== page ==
Charity Shogz Kagotho February 26, 2015 - 10:12 am

Woow! i love the courage in writting, am a mum but never experienced the pain of labour………………still afraid of what will happen when its time for bby no. 2.

Winnie Nyandoro February 26, 2015 - 10:35 am

Judy you are a really mother. thumbs up

Hellen Gichohi S February 26, 2015 - 10:48 am

Waoh interesting scary and funny at the same time but u give us details no one ever does about child birth

esther osiel February 26, 2015 - 10:49 am

Indeed women are special beings.The narration left me shocked, surprised and scared at the same time. How I look forward to become a mother in the near future.

Kathy Mwathi February 26, 2015 - 10:58 am

hahahaha, you should see how I am reading you would be sure I am in labor. Very beautifully written.

Anonymous February 26, 2015 - 11:13 am

Hey Judy. Thank you for highlighting the journey to bringing a precious being in the world. Girl you have educated me. God bless you and your family.

Faith Imani February 26, 2015 - 11:15 am

Nice piece, I cringed at the last part….that is how real you made it for me. Joys of motherhood.

Monica Wairimu Njoroge February 26, 2015 - 11:26 am

Very beautiful and well written. Very funny as well…especially the part about forgeting the Doctor's name….lol

kinjo February 26, 2015 - 11:43 am

Hehehehe….. You are such a great writer! I can exactly see what transpired even in absence of the real thing.

Nnaku Wafula February 26, 2015 - 11:47 am

Ohh woow!this is a lovely piece! well written! I can relate to this.totally!

Winnie Katuu February 26, 2015 - 11:56 am

Your article is very well written… its funny, serious and very informative especially to new mothers.

Ladybird February 26, 2015 - 12:18 pm

I went through the same, luckily the pain I was experiencing could not allow me to open my eyes and see the poop. But I vividly remember the amount of blood during cleaning up, it was so so much! Mine was a wrinkly baby boy too, who was so lazy to cry he had to be slapped. He had been lazy throughout the pregnancy. 2 weeks down the line, he had changed so much, the wrinkles all gone and some flesh in place. Its 5 years now and the experience is still fresh and the love at his sight still overflows. I think I am ready for number 2

Dorothy Godier February 26, 2015 - 12:30 pm

Wow wow wow wow!!!!!!!!
Well done mama.
A very well written article.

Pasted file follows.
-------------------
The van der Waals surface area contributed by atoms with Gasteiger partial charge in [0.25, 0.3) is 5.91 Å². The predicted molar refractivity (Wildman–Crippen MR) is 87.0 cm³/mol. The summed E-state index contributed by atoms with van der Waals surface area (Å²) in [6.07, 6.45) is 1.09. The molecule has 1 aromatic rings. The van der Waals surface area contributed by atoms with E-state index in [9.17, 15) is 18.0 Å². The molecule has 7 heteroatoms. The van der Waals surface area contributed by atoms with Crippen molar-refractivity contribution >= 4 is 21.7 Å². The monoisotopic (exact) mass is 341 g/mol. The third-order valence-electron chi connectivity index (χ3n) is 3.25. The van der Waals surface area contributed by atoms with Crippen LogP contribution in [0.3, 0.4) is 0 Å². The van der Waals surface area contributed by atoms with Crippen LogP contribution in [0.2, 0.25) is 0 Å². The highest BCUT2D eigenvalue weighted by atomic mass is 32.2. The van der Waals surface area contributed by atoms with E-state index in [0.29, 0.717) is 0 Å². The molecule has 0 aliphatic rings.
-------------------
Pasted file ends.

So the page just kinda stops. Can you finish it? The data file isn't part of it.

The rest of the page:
The description is heart warming and touching at the same time.
Lady you can write..
I would read a second time.
A very beautiful story from a beautiful woman and mother. Bless you and your family. Much love

Christine Mukhwana February 26, 2015 - 1:27 pm

Lovely piece! You carried the baby bump so well, am liking your pregnancy photos.thanks for sharing your experience and giving hope to those who feel they have inadequate facilities

Edith I February 26, 2015 - 2:09 pm

Wow ,This a very informative Piece especially for mothers to be.I can identify with 90%of the story

Njahira February 26, 2015 - 7:52 pm

Very well written piece. ��Your Mum's concern though funny, is touching.

Annie Wanja Kamau February 27, 2015 - 9:25 am

Well written piece Judy Wanderi Jørgensen! Very informative & you have a sense of humour! God bless you & Fadhili!

Beatrice Wambui Njuguna February 27, 2015 - 9:32 am

This piece has sent chills and thrills within me. I could say many things but you are an amazing writer and your expressions are on point. Your command of English is impeccable, and the the matertiny lesson n terminology … Wacha tu, very beautifully done by a beautiful lady May that boy forever grow to be amazing in all ways

Anonymous February 27, 2015 - 1:41 pm

Just brilliant!

Miriam March 10, 2015 - 11:58 pm

Epidural any day, every day! i would have married the anaesthesiologist in that delivery room if he had proposed.

Kui July 8, 2017 - 9:54 pm

I know this is an old post but I laugh-cried through the whole birthing episode. I have been on the helping end of a birthing process. You are a great narrator!

Kenyan Mom Abroad July 18, 2017 - 5:00 pm

Thanks for reading. 🙂